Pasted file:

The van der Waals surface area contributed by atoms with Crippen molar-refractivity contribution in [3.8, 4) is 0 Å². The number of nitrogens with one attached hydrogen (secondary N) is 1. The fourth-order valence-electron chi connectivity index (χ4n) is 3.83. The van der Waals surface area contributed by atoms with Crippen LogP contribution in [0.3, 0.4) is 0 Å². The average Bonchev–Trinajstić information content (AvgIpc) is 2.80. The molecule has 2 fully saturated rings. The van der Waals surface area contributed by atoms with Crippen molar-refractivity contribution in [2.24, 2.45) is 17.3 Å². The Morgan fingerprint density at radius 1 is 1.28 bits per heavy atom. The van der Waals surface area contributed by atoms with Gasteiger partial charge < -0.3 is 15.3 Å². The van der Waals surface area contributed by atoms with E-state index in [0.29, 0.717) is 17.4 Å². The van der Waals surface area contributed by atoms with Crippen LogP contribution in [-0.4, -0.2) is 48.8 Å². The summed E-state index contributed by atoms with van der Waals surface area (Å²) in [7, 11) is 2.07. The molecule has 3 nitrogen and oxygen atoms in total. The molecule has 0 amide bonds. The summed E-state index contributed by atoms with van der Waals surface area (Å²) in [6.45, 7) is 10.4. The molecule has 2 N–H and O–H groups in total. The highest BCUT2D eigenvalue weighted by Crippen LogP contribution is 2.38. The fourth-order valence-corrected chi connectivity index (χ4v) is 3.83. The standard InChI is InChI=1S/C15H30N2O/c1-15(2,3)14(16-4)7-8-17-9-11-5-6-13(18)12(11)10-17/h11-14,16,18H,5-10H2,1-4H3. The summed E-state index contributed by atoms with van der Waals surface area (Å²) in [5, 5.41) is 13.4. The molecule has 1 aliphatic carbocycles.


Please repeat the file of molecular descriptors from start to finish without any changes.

The van der Waals surface area contributed by atoms with Crippen molar-refractivity contribution in [3.8, 4) is 0 Å². The number of nitrogens with one attached hydrogen (secondary N) is 1. The fourth-order valence-electron chi connectivity index (χ4n) is 3.83. The van der Waals surface area contributed by atoms with Crippen LogP contribution in [0.3, 0.4) is 0 Å². The average Bonchev–Trinajstić information content (AvgIpc) is 2.80. The molecule has 2 fully saturated rings. The van der Waals surface area contributed by atoms with Crippen molar-refractivity contribution in [2.24, 2.45) is 17.3 Å². The Morgan fingerprint density at radius 1 is 1.28 bits per heavy atom. The van der Waals surface area contributed by atoms with Gasteiger partial charge < -0.3 is 15.3 Å². The van der Waals surface area contributed by atoms with E-state index in [0.29, 0.717) is 17.4 Å². The van der Waals surface area contributed by atoms with Crippen LogP contribution in [-0.4, -0.2) is 48.8 Å². The summed E-state index contributed by atoms with van der Waals surface area (Å²) in [7, 11) is 2.07. The molecule has 3 nitrogen and oxygen atoms in total. The molecule has 0 amide bonds. The summed E-state index contributed by atoms with van der Waals surface area (Å²) in [6.45, 7) is 10.4. The molecule has 2 N–H and O–H groups in total. The highest BCUT2D eigenvalue weighted by Crippen LogP contribution is 2.38. The fourth-order valence-corrected chi connectivity index (χ4v) is 3.83. The standard InChI is InChI=1S/C15H30N2O/c1-15(2,3)14(16-4)7-8-17-9-11-5-6-13(18)12(11)10-17/h11-14,16,18H,5-10H2,1-4H3. The summed E-state index contributed by atoms with van der Waals surface area (Å²) in [5, 5.41) is 13.4. The molecule has 1 aliphatic carbocycles.